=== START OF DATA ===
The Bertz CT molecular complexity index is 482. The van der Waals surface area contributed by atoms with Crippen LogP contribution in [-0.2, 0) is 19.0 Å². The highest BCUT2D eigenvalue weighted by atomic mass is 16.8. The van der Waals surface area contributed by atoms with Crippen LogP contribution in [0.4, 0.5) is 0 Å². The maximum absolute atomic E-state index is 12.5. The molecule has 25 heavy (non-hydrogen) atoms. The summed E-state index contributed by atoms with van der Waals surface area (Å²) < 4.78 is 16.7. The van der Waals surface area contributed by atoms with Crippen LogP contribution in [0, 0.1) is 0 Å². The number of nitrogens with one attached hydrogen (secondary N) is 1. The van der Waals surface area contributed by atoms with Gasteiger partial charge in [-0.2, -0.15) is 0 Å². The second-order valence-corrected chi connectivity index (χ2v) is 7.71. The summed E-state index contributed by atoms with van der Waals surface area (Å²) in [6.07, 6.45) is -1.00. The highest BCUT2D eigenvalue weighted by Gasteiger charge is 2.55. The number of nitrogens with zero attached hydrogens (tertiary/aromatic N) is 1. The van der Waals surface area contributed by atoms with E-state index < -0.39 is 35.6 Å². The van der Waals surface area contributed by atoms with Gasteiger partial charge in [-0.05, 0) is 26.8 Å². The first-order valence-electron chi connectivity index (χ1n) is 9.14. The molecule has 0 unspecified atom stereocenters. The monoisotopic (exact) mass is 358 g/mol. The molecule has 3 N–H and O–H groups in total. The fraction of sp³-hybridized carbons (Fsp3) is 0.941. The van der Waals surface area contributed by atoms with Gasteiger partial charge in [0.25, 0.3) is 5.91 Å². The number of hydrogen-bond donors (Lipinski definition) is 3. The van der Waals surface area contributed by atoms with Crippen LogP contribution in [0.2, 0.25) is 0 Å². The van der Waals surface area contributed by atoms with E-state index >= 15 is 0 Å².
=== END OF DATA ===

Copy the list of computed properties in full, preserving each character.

The Bertz CT molecular complexity index is 482. The van der Waals surface area contributed by atoms with Crippen LogP contribution in [-0.2, 0) is 19.0 Å². The highest BCUT2D eigenvalue weighted by atomic mass is 16.8. The van der Waals surface area contributed by atoms with Crippen LogP contribution in [0.4, 0.5) is 0 Å². The maximum absolute atomic E-state index is 12.5. The molecule has 25 heavy (non-hydrogen) atoms. The summed E-state index contributed by atoms with van der Waals surface area (Å²) < 4.78 is 16.7. The van der Waals surface area contributed by atoms with Crippen LogP contribution in [0, 0.1) is 0 Å². The number of nitrogens with one attached hydrogen (secondary N) is 1. The van der Waals surface area contributed by atoms with Gasteiger partial charge in [-0.2, -0.15) is 0 Å². The second-order valence-corrected chi connectivity index (χ2v) is 7.71. The summed E-state index contributed by atoms with van der Waals surface area (Å²) in [6.07, 6.45) is -1.00. The highest BCUT2D eigenvalue weighted by Gasteiger charge is 2.55. The number of nitrogens with zero attached hydrogens (tertiary/aromatic N) is 1. The van der Waals surface area contributed by atoms with E-state index < -0.39 is 35.6 Å². The van der Waals surface area contributed by atoms with Gasteiger partial charge in [-0.05, 0) is 26.8 Å². The first-order valence-electron chi connectivity index (χ1n) is 9.14. The molecule has 0 unspecified atom stereocenters. The monoisotopic (exact) mass is 358 g/mol. The molecule has 3 N–H and O–H groups in total. The fraction of sp³-hybridized carbons (Fsp3) is 0.941. The van der Waals surface area contributed by atoms with Gasteiger partial charge in [0.25, 0.3) is 5.91 Å². The number of hydrogen-bond donors (Lipinski definition) is 3. The van der Waals surface area contributed by atoms with Crippen LogP contribution in [0.2, 0.25) is 0 Å². The van der Waals surface area contributed by atoms with E-state index >= 15 is 0 Å².